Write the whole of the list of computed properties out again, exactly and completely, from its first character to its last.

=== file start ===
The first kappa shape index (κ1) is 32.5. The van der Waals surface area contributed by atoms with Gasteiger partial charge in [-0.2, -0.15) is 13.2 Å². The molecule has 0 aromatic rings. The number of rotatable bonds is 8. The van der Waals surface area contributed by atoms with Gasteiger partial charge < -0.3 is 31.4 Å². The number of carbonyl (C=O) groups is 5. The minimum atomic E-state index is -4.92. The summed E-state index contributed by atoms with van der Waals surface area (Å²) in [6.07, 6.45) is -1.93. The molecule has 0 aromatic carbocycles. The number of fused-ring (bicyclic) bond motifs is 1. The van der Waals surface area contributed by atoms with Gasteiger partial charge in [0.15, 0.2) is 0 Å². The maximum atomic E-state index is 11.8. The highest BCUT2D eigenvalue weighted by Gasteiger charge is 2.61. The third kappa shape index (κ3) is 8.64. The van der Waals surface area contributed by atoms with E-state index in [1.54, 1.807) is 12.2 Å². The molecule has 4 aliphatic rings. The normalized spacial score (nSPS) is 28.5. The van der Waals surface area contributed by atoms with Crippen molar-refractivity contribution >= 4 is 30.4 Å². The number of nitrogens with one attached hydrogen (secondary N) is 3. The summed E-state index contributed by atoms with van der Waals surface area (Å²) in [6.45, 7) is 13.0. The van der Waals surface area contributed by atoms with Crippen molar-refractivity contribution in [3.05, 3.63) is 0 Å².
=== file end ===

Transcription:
The first kappa shape index (κ1) is 32.5. The van der Waals surface area contributed by atoms with Gasteiger partial charge in [-0.2, -0.15) is 13.2 Å². The molecule has 0 aromatic rings. The number of rotatable bonds is 8. The van der Waals surface area contributed by atoms with Gasteiger partial charge < -0.3 is 31.4 Å². The number of carbonyl (C=O) groups is 5. The minimum atomic E-state index is -4.92. The summed E-state index contributed by atoms with van der Waals surface area (Å²) in [6.07, 6.45) is -1.93. The molecule has 0 aromatic carbocycles. The number of fused-ring (bicyclic) bond motifs is 1. The van der Waals surface area contributed by atoms with Gasteiger partial charge in [0.15, 0.2) is 0 Å². The maximum atomic E-state index is 11.8. The highest BCUT2D eigenvalue weighted by Gasteiger charge is 2.61. The third kappa shape index (κ3) is 8.64. The van der Waals surface area contributed by atoms with E-state index in [1.54, 1.807) is 12.2 Å². The molecule has 4 aliphatic rings. The normalized spacial score (nSPS) is 28.5. The van der Waals surface area contributed by atoms with Crippen molar-refractivity contribution >= 4 is 30.4 Å². The number of nitrogens with one attached hydrogen (secondary N) is 3. The summed E-state index contributed by atoms with van der Waals surface area (Å²) in [6.45, 7) is 13.0. The van der Waals surface area contributed by atoms with Crippen molar-refractivity contribution in [3.05, 3.63) is 0 Å².